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<p>Dr Kooshyar Karimi</p>

Dr Kooshyar Karimi

The Doctor Confesses: How A Spy Escaped Iran

In the Iran of the Ayatollahs, he was a Jew, a writer, a doctor performing abortions, and eventually, reluctantly, a spy. No wonder he had to escape to write what he calls the start of his “atonement”.


Kooshyar Karimi, I Confess: Revelations in Exile (Wild Dingo Press). This memoir by Sydney-based Iranian-Jewish doctor Kooshyar Karimi may well turn out to be my book of the year. It is an extraordinarily vivid evocation of what it was like to grow up as a secret Jew in the Iran of the Ayatollahs, a world Karimi likens to George Orwell's 1984, where informers are everywhere and almost everyone is forced to lead a double life. Being Jewish in this world, he says, is to "feel like you are a canary in a room full of cats... It's very scary, you live in anxiety all the time".

Kooshyar Karimi: I Confess

Karimi didn't always know he was Jewish. This was a secret his mother revealed to him in a moment of crisis when he was a small boy, and it had an enormous effect on him, beginning a process of self-discovery he says shaped his whole personality.

Added to the burden of living as secret Jews under an Islamic totalitarian regime, is the extra burden of crushing poverty. At the centre of the story is Karimi's energetic and duplicitous mother, who grows up as an abused Cinderella figure before running away with a handsome Muslim bus-driver from Tehran.

Unfortunately, as she soon discovers, he already has two other wives, and when she becomes pregnant, he whisks her off to a dank basement in the slums where she is left to fend for herself and her children mostly on her own.

The resilience she needs to survive with two small sons is one of the book's great themes. Karimi has to work from a very young age, straightening nails for a cobbler, selling watermelon, repairing bikes. Mostly out of necessity, his mother carries on a relationship with another man while still married to her neglectful husband. Needless to say it's a dangerous thing for any woman in contemporary Iran to do, especially in the slums where everyone knows your business, and it makes her an extremely transgressive and interesting figure. Looking back, Karimi says he now realises something he didn't then: that for all her faults, her vanity, her egocentricity and duplicity, his mother is the reason the Jews have survived: "No Jew has ever dramatised that characteristic blend of resourcefulness and obstinacy better than my mother."

“You are a canary in a room full of cats... It’s very scary, you live in anxiety all the time.”

Karimi is an opponent of polygamy, and this book shows how it destroys lives. He carries the scars of a fire deliberately lit by one of his father's other wives when he and his brother were left in her care as tiny children. He writes that this kind of thing is commonplace in Iran: "Everyone knows, everyone shrugs, it's accepted as an added hazard of childhood."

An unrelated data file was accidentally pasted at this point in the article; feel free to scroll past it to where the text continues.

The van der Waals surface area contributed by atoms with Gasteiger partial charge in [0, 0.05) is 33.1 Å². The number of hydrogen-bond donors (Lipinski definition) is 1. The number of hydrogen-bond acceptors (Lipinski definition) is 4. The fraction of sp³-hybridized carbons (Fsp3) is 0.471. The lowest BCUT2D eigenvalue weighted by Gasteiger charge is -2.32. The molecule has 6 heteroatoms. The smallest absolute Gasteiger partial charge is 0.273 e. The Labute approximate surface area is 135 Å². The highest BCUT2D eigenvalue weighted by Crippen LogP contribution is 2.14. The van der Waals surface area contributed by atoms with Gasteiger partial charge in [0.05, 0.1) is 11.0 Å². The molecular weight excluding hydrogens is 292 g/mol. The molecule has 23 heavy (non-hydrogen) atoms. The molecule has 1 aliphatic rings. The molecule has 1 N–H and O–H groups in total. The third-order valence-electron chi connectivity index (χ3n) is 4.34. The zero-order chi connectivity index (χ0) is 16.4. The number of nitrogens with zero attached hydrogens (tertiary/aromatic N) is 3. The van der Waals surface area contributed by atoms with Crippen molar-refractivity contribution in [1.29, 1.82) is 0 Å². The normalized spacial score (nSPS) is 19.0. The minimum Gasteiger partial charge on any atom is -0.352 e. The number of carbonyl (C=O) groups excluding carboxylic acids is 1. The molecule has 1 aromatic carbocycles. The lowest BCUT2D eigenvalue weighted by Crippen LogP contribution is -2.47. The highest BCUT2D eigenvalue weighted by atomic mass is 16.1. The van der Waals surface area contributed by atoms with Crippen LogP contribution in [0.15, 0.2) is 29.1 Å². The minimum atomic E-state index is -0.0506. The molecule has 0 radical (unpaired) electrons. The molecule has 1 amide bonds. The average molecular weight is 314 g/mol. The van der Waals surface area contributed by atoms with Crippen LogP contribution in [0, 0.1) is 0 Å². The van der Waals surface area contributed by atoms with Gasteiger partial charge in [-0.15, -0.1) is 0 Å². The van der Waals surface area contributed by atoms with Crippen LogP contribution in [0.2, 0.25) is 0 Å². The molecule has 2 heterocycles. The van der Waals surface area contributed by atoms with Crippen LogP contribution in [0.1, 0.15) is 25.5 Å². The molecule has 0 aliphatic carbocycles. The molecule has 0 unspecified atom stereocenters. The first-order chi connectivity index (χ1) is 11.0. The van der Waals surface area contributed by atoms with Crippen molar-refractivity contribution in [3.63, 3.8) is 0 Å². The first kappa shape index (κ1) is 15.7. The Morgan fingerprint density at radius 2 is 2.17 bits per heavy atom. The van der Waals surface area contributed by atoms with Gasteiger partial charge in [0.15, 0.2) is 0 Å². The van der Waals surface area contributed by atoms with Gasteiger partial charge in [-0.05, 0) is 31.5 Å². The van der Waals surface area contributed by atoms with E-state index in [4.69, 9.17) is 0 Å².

A clever boy, he grows up to be a doctor, and this brings him into contact with an army of desperate, pregnant women and girls, many of whom have been raped. One of the many secrets he reveals in the book is that he carried out about 200 abortions in Iran, on many occasions sewing back the women's hymens to "repair their virginity".

These activities, together with a separate career as a writer, soon bring him to the attention of Iran's feared state security agency, the Tashkilat. It turns out that the Tashkilat knows all about his Judaism, and he is tortured (at one point he is given 50 lashes) and forced to work as a spy — informing on other Jews including his relatives — until he makes the decision to escape with his family to Turkey.

In 2000, Karimi was granted refugee status by the UNHCR and given a visa to resettle in Australia. He now lives in Sydney, working as a doctor on the NSW Central Coast. His book is dedicated to the memory of Habib Elghanian, the first Jew executed by the Islamic regime of Iran in 1979, "and so my atonement begins".

This wonderful, beautifully written "confession" took 11 years in the writing. Coming to Australia, Karimi says, "I lost my language skills. I felt like a painter without hands. I had the heart of the stories, but not the heart of the language." There is no doubt that he has now remastered those skills in English. Nor that Australia is in the midst of an outpouring of fine refugee literature.

Read more Stephen Crittenden stories on the centuries-old divide threatening to rain on the Arab Spring, the divine 'Lives' of essayist Peter Robb, and Robert Connolly's upcoming film delving into the troubled and brilliant youth of Julian Assange.

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